Hostage taken in Nigeria shares story

CRIME BLOTTER: Reported offenses in the Tri-parish area
April 8, 2014
Houma Courthouse site for Lemonade Day fun
April 8, 2014
CRIME BLOTTER: Reported offenses in the Tri-parish area
April 8, 2014
Houma Courthouse site for Lemonade Day fun
April 8, 2014

While stashed away in a Nigerian swamp, the American hostage Capt. Wren Thomas III ate one pack of instant noodles every other day while his captors smoked crack and brandished loaded firearms. This went on for 18 days.

Thomas, who was kidnapped in late October off the Edison Chouest Offshore supply vessel the C-Retriever along with the ship’s chief engineer, shared his story with gCaptain, a popular maritime and offshore industry website.

“They treated us like animals,” Thomas, an Illinois native, told gCaptain for a story published April 4. “It’s about as close as a person could get to being a POW. Some of them were particularly cruel to us. The stifling air was filled with smoke from crack and pot the entire time. … They fought with each other the entire time, they would chamber rounds on each other and they would beat each other.”

Thomas had received no special training for precautions related to Nigerian territory or pirates, he told the website.

The U.S.-flagged C-Retriever was attacked off the southern coast of Nigeria in the Gulf of Guinea on Oct. 23.

The Niger Delta is among the most oil-rich locations in the world and is understood to be vulnerable to piracy, attacks on vessels and kidnappings. Attacks on U.S. vessels are not widespread, but they do happen: Three Edison Chouest employees were kidnapped in November 2011, and all were released.

“A number of crew members were injured and kidnapped in past attacks,” in Nigeria, reads a report by the International Maritime Bureau Piracy Reporting Centre. “Generally all waters in Nigeria remain risky.”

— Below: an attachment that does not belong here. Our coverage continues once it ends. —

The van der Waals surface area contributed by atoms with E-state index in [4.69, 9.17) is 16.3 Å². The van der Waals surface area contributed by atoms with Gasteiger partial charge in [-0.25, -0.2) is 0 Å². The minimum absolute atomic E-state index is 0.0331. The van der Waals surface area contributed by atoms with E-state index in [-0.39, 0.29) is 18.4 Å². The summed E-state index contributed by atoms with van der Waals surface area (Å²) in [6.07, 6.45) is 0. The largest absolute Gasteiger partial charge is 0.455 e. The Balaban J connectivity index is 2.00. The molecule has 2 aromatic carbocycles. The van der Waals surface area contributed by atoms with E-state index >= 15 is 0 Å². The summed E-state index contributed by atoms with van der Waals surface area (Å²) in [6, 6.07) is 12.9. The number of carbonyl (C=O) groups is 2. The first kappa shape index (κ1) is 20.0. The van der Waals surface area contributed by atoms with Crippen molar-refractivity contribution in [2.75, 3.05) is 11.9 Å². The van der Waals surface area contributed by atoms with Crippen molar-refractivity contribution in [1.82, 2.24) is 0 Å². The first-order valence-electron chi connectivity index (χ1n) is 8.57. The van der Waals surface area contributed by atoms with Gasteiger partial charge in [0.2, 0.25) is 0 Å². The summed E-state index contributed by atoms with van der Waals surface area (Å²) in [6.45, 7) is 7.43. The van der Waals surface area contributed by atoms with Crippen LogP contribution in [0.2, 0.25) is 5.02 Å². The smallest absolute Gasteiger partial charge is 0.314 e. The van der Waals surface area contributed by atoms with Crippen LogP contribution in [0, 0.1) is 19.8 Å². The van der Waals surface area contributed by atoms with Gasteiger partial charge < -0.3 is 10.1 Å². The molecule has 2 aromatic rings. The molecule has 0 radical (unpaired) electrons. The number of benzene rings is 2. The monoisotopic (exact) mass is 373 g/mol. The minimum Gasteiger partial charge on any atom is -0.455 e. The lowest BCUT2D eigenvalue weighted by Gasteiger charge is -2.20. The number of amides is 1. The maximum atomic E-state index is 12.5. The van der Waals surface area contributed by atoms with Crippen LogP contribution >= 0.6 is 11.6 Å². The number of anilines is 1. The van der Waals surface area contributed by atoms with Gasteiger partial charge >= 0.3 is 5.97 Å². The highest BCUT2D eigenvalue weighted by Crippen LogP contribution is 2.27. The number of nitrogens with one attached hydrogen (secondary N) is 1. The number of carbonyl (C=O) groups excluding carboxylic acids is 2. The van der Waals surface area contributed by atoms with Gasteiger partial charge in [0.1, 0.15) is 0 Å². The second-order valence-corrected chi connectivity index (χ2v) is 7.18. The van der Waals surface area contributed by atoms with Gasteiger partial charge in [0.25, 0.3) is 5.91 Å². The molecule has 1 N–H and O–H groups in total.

For roughly two months after his rescue, secured for a ransom, Thomas received no offer of aid from Cut Off-based Edison Chouest, he told gCaptain. In that stretch, before receiving medication, he contemplated suicide in gory detail – such as offing himself while driving or thinking about which of his guns he should use.

“No one ever offered me an opportunity to visit a doctor or receive any counseling or psychiatric help, let alone to pay for such treatment or meds,” Thomas said. In January, ECO offered to pay for medical expenses provided Thomas turn over his records to the company, he added.

At the time he was interviewed, Thomas had still not spoken to Gary Chouest, the company’s owner.

Attempts to reach Edison Chouest spokesman Lonnie Thibodeaux were unsuccessful.

Nigeria has the largest economy in Africa and the 26th largest in the world, according to its revised Gross Domestic Product estimate, The Globe and Mail reported this weekend.

Still, there is vast economic disparity in Africa’s heaviest-populated country, as Nigeria ranks 121st in the world in per-capita income – about $3,000 per person – and more than 60 percent of its population lives in severe poverty, according to the Financial Times.

In 2012, Nigeria outpaced all OPEC nations but Saudi Arabia and Emirates with $93 billion in net oil export revenue, according to the U.S. Energy Information Administration.

Rob Almeida, chief marketer for gCaptain and Thomas’ interviewer, concluded that companies doing business in the Nigerian market should understand the dangers facing west African mariners.

“Companies profiting from the rich Nigerian oil market have an obligation to protect those working for them and this account should serve as a call to action for mariners, owners and field operators alike to heed the lessons learned and take corrective action,” Almeida wrote.

The full story is online at

Pirates are armed and masked in this Associated Press file photograph. Capt. Wren Thomas III, an Illinois native kidnapped while working for Cut Off-based Edison Chouest Offshore in Nigerian waters, told his story to the online maritime industry website gCaptain.